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Let f be defined from real to real

$f\left( x-1 \right) +f\left( x+1 \right) =\sqrt { 3 } f\left( x \right)$

Now how to find the period of this function f(x)? Can someone provide me a purely algebraic method to solve this problem please?

Update:My method

An elementary algebraic approach to the problem :

$f(x-1)+f(x+1)=\sqrt { 3 } f(x)$

Replace $x$ with $x+1$ and $x-1$ respectively.

We get $f(x)+f(x+2)=\sqrt { 3 } f(x+1)$ and $f(x-2)+f(x)=\sqrt { 3 } f(x-1)$

From these three equations we get $f(x-2)+f(x+2)=0$

Putting $x=x+2$ and adding with last equation we get $f(x-2)+f(x+4)=0$....(1)

Similarly $f(x-4)+f(x+2)=0$.....(2)

Put $x=x-6$ in (1)

We get $f(x-8)+f(x-2)=0$.....(3)

From (1) and (3) we get $f(x-8)=f(x+4)$

So the period of $f(x)$ is 12

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    $\begingroup$ What is the period of $f(x)\equiv 0$? $\endgroup$
    – vadim123
    Commented May 9, 2015 at 22:42
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    $\begingroup$ Isnt that a constant function ? 0 is the period.Why? $\endgroup$
    – user220382
    Commented May 9, 2015 at 22:44
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    $\begingroup$ Because this satisfies your condition. $\endgroup$
    – vadim123
    Commented May 9, 2015 at 22:44
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    $\begingroup$ vadim123 is not mistaken, there is a trivial constant solution to your equation. $0+0=\sqrt{3} \cdot 0$. It is not necessary the only solution. $\endgroup$
    – Ian
    Commented May 9, 2015 at 22:46
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    $\begingroup$ Nice trick. I don't think I could have come up with it from scratch. $\endgroup$
    – Ian
    Commented May 10, 2015 at 3:07

2 Answers 2

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For each fixed $y \in [0,1)$, your equation is a second order linear recurrence relation with constant coefficients. This suggests that the first step should be to solve the characteristic equation $\lambda^2-\sqrt{3} \lambda + 1 = 0$. You find $\lambda_1,\lambda_2 = \frac{\sqrt{3} \pm i}{2}=e^{\pm i \pi/6}$. This means that, for $y \in [0,1)$ and $n \in \mathbb{Z}$:

$$f(y+n)=c_1 e^{i n \pi/6} + c_2 e^{-i n \pi/6}$$

where $c_1,c_2$ are specified by the choice of $f(y)$ and $f(y-1)$. This tells you that the period is no larger than $\frac{2 \pi}{\pi/6} = 12$. It can be smaller: for instance your equation has a trivial constant solution $f \equiv 0$.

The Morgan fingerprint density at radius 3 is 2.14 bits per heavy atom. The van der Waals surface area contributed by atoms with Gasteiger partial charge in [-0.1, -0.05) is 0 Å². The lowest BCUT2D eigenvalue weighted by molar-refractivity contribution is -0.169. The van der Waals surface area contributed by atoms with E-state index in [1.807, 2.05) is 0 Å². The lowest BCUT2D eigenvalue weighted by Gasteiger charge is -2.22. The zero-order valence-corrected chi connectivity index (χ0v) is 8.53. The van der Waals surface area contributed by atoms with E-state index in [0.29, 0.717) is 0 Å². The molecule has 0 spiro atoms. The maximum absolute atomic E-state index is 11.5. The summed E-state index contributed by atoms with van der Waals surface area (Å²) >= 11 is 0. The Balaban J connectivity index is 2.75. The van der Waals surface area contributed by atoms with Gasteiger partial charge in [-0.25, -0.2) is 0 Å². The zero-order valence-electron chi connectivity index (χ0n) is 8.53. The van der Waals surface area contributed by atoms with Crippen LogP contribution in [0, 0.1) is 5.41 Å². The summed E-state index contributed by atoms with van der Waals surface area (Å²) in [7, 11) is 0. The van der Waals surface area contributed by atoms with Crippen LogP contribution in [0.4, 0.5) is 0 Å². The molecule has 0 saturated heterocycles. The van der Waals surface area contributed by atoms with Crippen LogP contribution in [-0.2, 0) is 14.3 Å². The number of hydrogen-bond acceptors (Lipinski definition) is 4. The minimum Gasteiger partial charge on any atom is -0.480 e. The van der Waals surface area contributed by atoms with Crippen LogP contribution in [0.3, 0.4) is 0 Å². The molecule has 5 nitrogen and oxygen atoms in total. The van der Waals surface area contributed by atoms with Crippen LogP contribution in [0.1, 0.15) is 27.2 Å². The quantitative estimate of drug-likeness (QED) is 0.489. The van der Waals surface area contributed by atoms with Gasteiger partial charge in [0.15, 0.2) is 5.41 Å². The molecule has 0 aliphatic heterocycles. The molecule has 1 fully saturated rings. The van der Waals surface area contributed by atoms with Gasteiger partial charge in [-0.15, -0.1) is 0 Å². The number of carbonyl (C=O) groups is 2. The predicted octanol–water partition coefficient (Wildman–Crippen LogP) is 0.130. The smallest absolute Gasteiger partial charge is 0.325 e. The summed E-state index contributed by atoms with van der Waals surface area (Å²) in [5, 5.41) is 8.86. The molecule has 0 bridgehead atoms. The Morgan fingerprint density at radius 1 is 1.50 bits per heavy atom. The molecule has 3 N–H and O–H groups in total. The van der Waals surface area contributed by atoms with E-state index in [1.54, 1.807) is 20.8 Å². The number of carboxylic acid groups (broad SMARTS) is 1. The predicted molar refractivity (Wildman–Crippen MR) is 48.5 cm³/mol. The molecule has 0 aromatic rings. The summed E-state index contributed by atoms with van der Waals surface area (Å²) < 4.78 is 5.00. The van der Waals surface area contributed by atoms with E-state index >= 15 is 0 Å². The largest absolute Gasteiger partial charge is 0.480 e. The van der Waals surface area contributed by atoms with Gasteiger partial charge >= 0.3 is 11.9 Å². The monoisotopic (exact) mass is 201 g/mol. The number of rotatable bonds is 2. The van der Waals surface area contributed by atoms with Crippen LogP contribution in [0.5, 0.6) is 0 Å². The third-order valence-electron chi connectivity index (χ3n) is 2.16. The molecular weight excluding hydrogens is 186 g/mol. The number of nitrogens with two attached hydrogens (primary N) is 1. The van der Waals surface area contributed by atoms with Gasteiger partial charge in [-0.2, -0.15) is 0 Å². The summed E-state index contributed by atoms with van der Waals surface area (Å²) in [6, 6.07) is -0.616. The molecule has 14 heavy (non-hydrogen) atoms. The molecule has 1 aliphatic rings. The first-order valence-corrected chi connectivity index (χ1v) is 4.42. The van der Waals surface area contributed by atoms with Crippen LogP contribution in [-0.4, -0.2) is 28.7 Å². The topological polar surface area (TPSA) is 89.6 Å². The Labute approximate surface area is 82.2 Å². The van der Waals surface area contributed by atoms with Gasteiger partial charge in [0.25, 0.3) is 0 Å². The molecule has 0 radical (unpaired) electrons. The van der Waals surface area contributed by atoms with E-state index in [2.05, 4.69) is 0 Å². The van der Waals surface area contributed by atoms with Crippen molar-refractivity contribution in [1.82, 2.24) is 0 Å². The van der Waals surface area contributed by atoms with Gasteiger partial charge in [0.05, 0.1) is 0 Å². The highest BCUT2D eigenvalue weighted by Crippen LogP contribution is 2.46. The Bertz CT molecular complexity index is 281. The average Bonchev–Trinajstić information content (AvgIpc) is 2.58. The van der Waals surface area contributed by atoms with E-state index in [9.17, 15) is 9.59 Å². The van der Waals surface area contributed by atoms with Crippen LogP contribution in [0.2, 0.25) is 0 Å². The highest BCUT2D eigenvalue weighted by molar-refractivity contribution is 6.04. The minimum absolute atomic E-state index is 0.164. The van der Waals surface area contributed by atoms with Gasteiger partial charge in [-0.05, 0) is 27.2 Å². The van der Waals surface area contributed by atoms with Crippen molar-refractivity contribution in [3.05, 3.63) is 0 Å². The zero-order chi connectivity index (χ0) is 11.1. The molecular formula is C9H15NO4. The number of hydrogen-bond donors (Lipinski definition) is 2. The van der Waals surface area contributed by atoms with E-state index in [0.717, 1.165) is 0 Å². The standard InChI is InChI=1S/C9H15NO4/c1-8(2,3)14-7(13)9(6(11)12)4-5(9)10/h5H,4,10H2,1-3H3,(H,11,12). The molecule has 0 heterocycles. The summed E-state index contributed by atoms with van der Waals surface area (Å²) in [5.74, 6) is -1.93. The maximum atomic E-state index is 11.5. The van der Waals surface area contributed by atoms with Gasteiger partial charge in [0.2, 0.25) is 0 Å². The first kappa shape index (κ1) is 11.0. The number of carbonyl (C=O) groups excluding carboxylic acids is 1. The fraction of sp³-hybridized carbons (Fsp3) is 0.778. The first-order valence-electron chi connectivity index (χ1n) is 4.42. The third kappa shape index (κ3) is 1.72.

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  • $\begingroup$ Presently I don't know recurrence.I would be happier with an algebraic solution.Let me know if you know any algebraic solution which can be obtained by replacing x with x+a or x-a in the equation.Anyway thanks. $\endgroup$
    – user220382
    Commented May 9, 2015 at 23:19
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    $\begingroup$ @SanchayanDutta One way or another you're going to have to find the form that I wrote, as far as I can tell. You might be able to do it by simply assuming a sinusoid form, but that's just doing what I wrote without as much motivation. The method I described comes about by finding exponential solutions, which in your case would satisfy $f(x+1)=cf(x)$ for some number $c$. You might perhaps rewrite the equation as $\cos(\pi/6) f(x) = \frac{f(x-1)+f(x+1)}{2}$ and get something out of that. $\endgroup$
    – Ian
    Commented May 9, 2015 at 23:20
  • $\begingroup$ Actually I want to learn your technique.Can you provide me some links so that I can learn recurrence from scratch?Btw I'm just in high school.Not even through with Precalculus. $\endgroup$
    – user220382
    Commented May 10, 2015 at 2:31
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    $\begingroup$ @SanchayanDutta This seems to be a pretty good treatment: www3.cs.stonybrook.edu/~rezaul/Fall-2012/CSE548/… $\endgroup$
    – Ian
    Commented May 10, 2015 at 2:37
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Algebraic (non-coanstant)? NO.
But, for example $$ f(x) = \sin\frac{\pi x}{6} $$ is a solution.

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  • $\begingroup$ Sorry for the confusion I might have caused by "algebraic".I mean an algebraic technique rather than using recurrence. $\endgroup$
    – user220382
    Commented May 10, 2015 at 2:16

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